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The Singapore case

Over the past 30 years Singapore has occupied a peculiar niche among the developing nations of Asia. It has been considered one of the models of effective development policy yet in the special setting of a city-state. In the combination of these roles Singapore is matched only by Hong Kong, and the comparison is instructive. Both of these cities, which at one point found it very advantageous to lack a rural hinterland (which might have been a drag on development), now seem ironically to be reaching out to acquire the benefits that rural industrialization and a rural hinterland can yield.3 Cities, especially world cities, seem to need hinterlands. The Hong Kong and Singapore EMRs are especially intriguing because they are instances where the mega-urbanization process is an international one.

Fig. 12.1 The Singapore-Johore-Risu Growth Triangle

In the Singapore case the extended metropolitan region encompasses areas in Indonesia and Malaysia. For this reason the extension of the urban space-economy into nearby rural areas is complicated by issues of international comparative advantage, geopolitics, and the mixing of national political economies. In what follows we try to unpack this complexity to reveal the key elements in the development of one of the most recently emergent and dynamic growth hubs in Asia - the Singapore-Johore-Riau Growth Triangle. We are arguing that this Growth Triangle can be most effectively interpreted as an EMR, though with distinct traits.

Singapore and the Growth Triangle

The "Growth Triangle," as the name implies, is based on the evocation of a triumvirate of relations. Broadly, the three corners of the triangle are Johore (southern Malaysia), Indonesia's Riau archipelago, and Singapore (fig. 12.1).

The Growth Triangle as an idea

The term "Growth Triangle" was coined in Singapore to convey the potential believed to be inherent in the synergistic interweaving of the comparative advantages of the three nations. These synergies, it is usually argued, will increase the overall well-being of the individual countries and the collective -thus, the concept of the "Growth Triangle." The Growth Triangle is usually presented as a model of international cooperation and multilateral development. However, there is much more to it than a simple mixing of comparative advantages and international cooperation.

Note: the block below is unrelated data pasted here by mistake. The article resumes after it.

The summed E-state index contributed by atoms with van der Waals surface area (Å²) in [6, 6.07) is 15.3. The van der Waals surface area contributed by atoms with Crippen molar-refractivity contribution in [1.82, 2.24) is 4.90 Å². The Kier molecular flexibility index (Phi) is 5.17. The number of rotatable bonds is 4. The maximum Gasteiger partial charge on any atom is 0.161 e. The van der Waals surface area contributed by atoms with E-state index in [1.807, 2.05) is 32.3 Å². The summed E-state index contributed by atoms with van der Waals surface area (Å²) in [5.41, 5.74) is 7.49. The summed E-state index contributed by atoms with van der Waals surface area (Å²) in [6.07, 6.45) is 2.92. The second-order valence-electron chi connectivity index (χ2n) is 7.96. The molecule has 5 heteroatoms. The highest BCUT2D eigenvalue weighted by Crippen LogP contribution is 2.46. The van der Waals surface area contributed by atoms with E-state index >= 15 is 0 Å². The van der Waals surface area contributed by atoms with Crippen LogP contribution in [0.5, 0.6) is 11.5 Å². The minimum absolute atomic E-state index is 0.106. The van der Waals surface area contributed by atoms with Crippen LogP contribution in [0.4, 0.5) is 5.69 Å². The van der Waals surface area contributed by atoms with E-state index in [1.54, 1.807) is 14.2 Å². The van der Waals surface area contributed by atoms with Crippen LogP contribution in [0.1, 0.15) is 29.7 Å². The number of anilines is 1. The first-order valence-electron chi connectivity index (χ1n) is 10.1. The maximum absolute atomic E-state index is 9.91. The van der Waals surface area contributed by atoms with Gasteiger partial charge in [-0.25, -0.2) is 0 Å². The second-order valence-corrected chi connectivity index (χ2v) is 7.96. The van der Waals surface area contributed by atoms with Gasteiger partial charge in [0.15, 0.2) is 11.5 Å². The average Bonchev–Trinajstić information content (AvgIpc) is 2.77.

The origins of the Growth Triangle as a concept are instructive as to its present status and nature. In the mid-1980s Singapore increasingly began to turn to Indonesia and the Riau islands as alternatives to the city's long-time dependence on Johore as an "offshore" source of low-cost land, labour, and, most critically, water (Singapore is dependent on outside sources for virtually all of its water supply). The increasing rapprochement between Jakarta and Singapore and the beginnings of joint initiatives in the Riaus in turn caused concern and some resentment in Johore. It became apparent that relations between Johore and Singapore could become threatened by the new relationship with Batam (part of Riau province). To mollify this emerging grievance and to expand the push for further cooperation, Singapore's then First Deputy Prime Minister, Goh Chock Tong, put forward the idea of a "Triangle of Growth." This idea was aimed at integrating Batam, Singapore, and Johore in a collaborative push for joint development on a regional scale.

The idea of the Growth Triangle has caught the imagination of the regional and global media, corporate communities, and those interested in the possibility of extended ASEAN cooperation. The Growth Triangle has been featured in the Far Eastern Economic Review and the Asian Wall Street Journal, as well as getting approving nods from groups of investors such as Japan's Keidanren.4 Today, it is a rare occasion to come across a government economic document from Batam, Johore, or Singapore that does not mention the Growth Triangle.

However, it is useful to look behind the marketed image of the Growth Triangle to uncover the rather more concrete reality. There are no trilateral agreements framing the specific outlines of the Growth Triangle. Only two formal documents have been concluded that relate to the Growth Triangle - both signed only by Indonesia and Singapore5 and not directly related to the Growth Triangle as a whole. This lack of formalization is, in part, because the Growth Triangle very clearly means different things to each of the participants. In many ways the strength of the Growth Triangle as a concept lies in its vagueness; it can mean all things to all sides.

Indeed, on closer examination the geometry of the concept becomes increasingly fuzzy, if not flawed. For example, the Growth Triangle is certainly not an equilateral one. Singapore is far and away the dominant player. In fact, two of the triangle's nodes have very few links. At present, there is almost no interaction between Batam and Johore. It would be more accurate to call the triangle a growth corridor. This corridor is driven by the Singaporean political economy. It represents the establishment of an extended metropolitan region girding Singapore couched in the rhetoric of international cooperation.